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What has happened in the trial court will, in almost every case, determine what happens on appeal. Thus, cases that justify having an experienced appellate advocate working on the appeal may also benefit significantly from having that same experienced appellate advocate involved in assisting with especially important trial court filings.

Motions for summary judgment, motions for class certification, motions to allow or prohibit expert testimony and post-trial motions are examples of the types of motions that might merit the involvement of appellate counsel so as to ensure that the motions are briefed with an eye toward having the strongest arguments available on appeal.

More and more attorneys and sophisticated clients are beginning to recognize the merits of this advice. As a result, I am frequently being contacted by lawyers and potential clients who desire to involve an appellate lawyer in their cases before the case has resulted in a verdict or other final decision.

It was not until last month, however, that one of my appellate clients asked me to attend an entire trial in my role as appellate counsel. Obviously, appellate lawyers who are unfamiliar with what happens at trial are far less effective than appellate lawyers who have had their share of trial court experience.

Over the course of my more than 15 years in private practice, I have attended from start to finish a number of trials on which I have worked. But, until last month, I had not attended a trial from start to finish since I began devoting my practice of law entirely to appellate work some four years ago.

The case that had me attending trial last month arrived in my office as a typical appellate matter. A federal district court in New Jersey had entered summary judgment in favor of the defendant, and against the plaintiff, in a breach of contract dispute between two corporations.

The plaintiff, a company based in Texas, decided to hire me to represent it on appeal. I briefed and argued the appeal to a three-judge panel of the 3rd U.S. Circuit Court of Appeals, which voted 2-1 to reinstate the plaintiff’s breach of contract claim for trial.

Although the corporate plaintiff was going to be represented at trial by the same attorney who originally filed the lawsuit on its behalf, the plaintiff asked me to attend the trial from start to finish in case the consequences of the 3rd Circuit’s ruling had to be argued and also to prepare me to handle any future appeal that might arise from the case.

In my many appellate-related writings, I have not previously strongly advocated in favor of having appellate counsel attend the trial merely to observe because it is far more expensive to the client than simply having the appellate lawyer read the trial transcript. This is because it takes far more time to travel to court and sit in court than it takes to sit in your office and read a transcript.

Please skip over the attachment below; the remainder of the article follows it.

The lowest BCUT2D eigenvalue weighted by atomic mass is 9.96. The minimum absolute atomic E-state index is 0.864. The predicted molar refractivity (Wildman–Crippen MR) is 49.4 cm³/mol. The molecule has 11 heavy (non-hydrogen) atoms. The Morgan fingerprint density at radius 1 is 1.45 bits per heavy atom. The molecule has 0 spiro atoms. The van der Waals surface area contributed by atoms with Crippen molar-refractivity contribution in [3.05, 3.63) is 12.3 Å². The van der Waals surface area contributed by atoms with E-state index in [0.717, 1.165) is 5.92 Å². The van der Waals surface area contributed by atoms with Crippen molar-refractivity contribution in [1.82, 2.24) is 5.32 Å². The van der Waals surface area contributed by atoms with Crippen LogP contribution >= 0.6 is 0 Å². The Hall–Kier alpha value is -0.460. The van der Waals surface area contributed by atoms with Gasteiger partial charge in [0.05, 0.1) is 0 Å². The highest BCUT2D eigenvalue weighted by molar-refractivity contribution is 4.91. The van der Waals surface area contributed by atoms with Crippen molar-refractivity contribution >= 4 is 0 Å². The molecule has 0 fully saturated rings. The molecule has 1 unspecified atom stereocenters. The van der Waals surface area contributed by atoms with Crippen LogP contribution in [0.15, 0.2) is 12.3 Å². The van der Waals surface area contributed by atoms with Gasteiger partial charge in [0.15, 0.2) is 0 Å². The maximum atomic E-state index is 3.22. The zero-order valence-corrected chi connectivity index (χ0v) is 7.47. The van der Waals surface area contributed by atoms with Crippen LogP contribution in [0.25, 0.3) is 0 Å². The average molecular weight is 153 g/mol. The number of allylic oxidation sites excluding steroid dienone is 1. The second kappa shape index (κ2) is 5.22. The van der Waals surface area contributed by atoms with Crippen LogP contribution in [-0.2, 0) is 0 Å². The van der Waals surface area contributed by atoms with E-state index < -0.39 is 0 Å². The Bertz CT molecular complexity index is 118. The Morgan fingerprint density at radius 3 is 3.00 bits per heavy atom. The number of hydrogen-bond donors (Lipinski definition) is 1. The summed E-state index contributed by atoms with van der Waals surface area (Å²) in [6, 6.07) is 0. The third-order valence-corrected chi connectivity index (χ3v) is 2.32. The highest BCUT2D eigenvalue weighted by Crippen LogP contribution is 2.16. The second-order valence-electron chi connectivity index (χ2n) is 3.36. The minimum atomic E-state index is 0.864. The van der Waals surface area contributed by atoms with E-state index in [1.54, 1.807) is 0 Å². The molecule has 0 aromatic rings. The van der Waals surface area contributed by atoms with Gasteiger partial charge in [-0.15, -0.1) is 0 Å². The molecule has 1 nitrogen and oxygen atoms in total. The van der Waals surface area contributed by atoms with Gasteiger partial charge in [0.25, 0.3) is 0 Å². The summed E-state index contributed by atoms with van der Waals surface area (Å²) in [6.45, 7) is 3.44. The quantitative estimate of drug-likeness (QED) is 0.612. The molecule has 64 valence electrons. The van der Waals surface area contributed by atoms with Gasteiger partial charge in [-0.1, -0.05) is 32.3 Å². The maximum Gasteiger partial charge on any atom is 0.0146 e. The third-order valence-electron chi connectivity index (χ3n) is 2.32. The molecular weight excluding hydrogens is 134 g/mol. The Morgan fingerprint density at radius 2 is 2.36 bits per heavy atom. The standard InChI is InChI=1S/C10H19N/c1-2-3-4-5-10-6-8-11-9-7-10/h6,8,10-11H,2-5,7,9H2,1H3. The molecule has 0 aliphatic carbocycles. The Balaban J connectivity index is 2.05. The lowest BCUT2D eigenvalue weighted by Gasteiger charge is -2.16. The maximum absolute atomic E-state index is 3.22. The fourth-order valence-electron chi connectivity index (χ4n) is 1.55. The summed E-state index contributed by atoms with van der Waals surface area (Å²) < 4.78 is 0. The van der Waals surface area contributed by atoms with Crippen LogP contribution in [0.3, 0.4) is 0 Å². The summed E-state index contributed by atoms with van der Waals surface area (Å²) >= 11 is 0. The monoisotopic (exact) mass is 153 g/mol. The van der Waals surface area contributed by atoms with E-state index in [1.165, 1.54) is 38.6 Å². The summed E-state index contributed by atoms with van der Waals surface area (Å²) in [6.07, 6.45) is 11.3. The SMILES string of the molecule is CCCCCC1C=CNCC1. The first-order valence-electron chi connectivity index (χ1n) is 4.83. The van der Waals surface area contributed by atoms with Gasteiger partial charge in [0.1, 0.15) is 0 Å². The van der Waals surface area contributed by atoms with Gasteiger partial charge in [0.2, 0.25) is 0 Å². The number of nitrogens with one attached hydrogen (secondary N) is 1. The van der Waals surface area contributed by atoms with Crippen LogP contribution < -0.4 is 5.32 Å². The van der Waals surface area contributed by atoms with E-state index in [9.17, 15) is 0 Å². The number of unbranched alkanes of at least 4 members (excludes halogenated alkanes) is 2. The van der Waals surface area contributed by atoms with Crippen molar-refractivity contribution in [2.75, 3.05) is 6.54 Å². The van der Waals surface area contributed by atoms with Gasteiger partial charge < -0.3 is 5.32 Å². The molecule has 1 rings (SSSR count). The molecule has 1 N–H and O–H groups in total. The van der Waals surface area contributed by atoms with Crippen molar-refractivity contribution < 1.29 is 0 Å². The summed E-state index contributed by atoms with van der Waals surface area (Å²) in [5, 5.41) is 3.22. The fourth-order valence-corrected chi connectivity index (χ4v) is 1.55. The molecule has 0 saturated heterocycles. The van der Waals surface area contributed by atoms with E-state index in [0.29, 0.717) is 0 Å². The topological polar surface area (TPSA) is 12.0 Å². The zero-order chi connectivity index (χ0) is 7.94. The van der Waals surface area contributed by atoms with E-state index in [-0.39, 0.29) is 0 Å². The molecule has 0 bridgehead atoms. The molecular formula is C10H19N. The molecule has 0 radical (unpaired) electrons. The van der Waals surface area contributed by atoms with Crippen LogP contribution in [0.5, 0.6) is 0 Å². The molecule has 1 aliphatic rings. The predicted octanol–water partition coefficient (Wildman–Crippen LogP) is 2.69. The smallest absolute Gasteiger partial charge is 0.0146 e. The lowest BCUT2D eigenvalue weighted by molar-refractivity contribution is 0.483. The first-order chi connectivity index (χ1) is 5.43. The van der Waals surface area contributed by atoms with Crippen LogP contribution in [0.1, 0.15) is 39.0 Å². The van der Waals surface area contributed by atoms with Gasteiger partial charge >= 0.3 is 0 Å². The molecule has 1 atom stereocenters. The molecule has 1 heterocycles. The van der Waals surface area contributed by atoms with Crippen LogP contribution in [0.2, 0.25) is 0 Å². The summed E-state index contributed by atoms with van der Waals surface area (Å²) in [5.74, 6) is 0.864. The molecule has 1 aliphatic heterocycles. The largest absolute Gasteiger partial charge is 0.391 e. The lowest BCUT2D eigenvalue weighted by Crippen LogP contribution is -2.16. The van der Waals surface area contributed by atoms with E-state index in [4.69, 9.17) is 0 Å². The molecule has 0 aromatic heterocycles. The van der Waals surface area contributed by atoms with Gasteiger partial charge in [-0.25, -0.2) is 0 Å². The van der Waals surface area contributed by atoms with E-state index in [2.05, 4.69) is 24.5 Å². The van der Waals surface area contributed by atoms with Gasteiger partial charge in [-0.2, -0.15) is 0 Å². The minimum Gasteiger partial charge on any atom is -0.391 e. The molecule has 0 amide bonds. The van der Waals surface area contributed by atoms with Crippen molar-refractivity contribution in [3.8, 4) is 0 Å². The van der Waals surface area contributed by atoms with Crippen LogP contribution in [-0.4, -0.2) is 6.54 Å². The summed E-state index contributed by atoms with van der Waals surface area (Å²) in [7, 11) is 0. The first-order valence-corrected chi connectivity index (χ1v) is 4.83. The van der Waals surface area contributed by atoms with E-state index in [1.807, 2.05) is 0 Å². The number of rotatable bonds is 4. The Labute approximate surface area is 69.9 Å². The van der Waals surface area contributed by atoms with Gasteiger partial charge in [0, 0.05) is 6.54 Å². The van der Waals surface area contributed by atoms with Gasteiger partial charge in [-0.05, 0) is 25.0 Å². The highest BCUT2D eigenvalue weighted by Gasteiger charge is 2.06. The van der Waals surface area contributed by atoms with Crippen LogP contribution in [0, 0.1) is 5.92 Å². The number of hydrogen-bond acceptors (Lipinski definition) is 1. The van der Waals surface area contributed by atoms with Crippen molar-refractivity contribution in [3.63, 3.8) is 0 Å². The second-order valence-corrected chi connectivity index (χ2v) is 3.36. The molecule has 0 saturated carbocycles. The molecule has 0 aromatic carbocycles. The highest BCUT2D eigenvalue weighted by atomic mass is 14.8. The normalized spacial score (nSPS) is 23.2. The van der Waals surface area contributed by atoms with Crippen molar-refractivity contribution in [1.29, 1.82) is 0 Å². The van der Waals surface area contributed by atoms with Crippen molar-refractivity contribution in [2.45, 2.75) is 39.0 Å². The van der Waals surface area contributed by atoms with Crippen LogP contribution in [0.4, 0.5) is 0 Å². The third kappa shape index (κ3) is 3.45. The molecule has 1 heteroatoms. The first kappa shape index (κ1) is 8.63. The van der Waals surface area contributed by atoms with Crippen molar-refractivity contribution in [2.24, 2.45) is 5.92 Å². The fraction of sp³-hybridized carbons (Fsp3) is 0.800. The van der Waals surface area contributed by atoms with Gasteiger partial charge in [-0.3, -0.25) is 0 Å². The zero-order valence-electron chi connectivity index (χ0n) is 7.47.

The specific trial I attended last month at the request of one of my clients was well-presented and well-argued by counsel for both parties. I had the pleasure of arguing on behalf of the plaintiff when the trial judge was considering the proposed jury instructions and proposed jury verdict sheet, and that argument produced some important changes in plaintiff’s favor to the instructions and the verdict sheet.

In helping plaintiff’s trial counsel prepare to give his closing argument and in observing the jury as it was listening to the court’s instructions on what law to apply, I was very much aware that this was a close case that the jury could resolve in favor of either party. The defendant was disputing whether a contract existed, whether the contract was breached, and whether plaintiff was entitled to recover any or all of the damages sought.

I am pleased to report that, after several hours of deliberations, the jury returned a unanimous verdict in favor of the plaintiff on the breach of contract claim, awarding to my client the full amount of damages the client was seeking. It was especially gratifying to have the claim whose reinstatement my appellate work achieved result in a resounding win at trial for my client.

Now, with the benefit of having seen and heard all of the evidence first-hand, I am able to be of immediate assistance at the post-judgment motion stage. And, the defendant has expressed intention to appeal once post-judgment motions are denied. Thus, another appeal is on the horizon, although it appears likely that my client will now have the advantage of being the appellee.

Whether a given case merits the attendance of an appellate advocate at trial obviously depends on the value of what is at stake and the client’s preference. But spending a week at trial has reinvigorated my admiration for the jury system and the trial judges and lawyers who make it work.

Howard J. Bashman operates an appellate litigation boutique in Willow Grove, Pa., and can be reached by telephone at 215-830-1458 and via e-mail at [email protected]. You can access his appellate Web log at http://howappealing.law.com.

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